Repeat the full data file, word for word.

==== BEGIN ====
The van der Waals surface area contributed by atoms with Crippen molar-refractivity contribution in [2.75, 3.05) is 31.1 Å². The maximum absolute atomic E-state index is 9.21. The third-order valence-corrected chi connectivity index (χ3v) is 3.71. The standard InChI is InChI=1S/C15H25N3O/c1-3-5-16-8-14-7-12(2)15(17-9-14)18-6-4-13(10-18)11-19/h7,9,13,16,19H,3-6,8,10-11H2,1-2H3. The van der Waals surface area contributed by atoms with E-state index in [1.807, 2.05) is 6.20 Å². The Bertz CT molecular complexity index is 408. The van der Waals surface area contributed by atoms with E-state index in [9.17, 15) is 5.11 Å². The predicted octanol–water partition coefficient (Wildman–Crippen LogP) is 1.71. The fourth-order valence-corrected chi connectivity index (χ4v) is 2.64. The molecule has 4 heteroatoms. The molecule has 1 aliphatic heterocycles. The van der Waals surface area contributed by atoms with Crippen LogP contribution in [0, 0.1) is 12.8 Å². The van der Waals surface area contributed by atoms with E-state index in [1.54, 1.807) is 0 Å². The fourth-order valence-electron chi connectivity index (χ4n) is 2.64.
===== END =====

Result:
The van der Waals surface area contributed by atoms with Crippen molar-refractivity contribution in [2.75, 3.05) is 31.1 Å². The maximum absolute atomic E-state index is 9.21. The third-order valence-corrected chi connectivity index (χ3v) is 3.71. The standard InChI is InChI=1S/C15H25N3O/c1-3-5-16-8-14-7-12(2)15(17-9-14)18-6-4-13(10-18)11-19/h7,9,13,16,19H,3-6,8,10-11H2,1-2H3. The van der Waals surface area contributed by atoms with E-state index in [1.807, 2.05) is 6.20 Å². The Bertz CT molecular complexity index is 408. The van der Waals surface area contributed by atoms with E-state index in [9.17, 15) is 5.11 Å². The predicted octanol–water partition coefficient (Wildman–Crippen LogP) is 1.71. The fourth-order valence-corrected chi connectivity index (χ4v) is 2.64. The molecule has 4 heteroatoms. The molecule has 1 aliphatic heterocycles. The van der Waals surface area contributed by atoms with Crippen LogP contribution in [0, 0.1) is 12.8 Å². The van der Waals surface area contributed by atoms with E-state index in [1.54, 1.807) is 0 Å². The fourth-order valence-electron chi connectivity index (χ4n) is 2.64.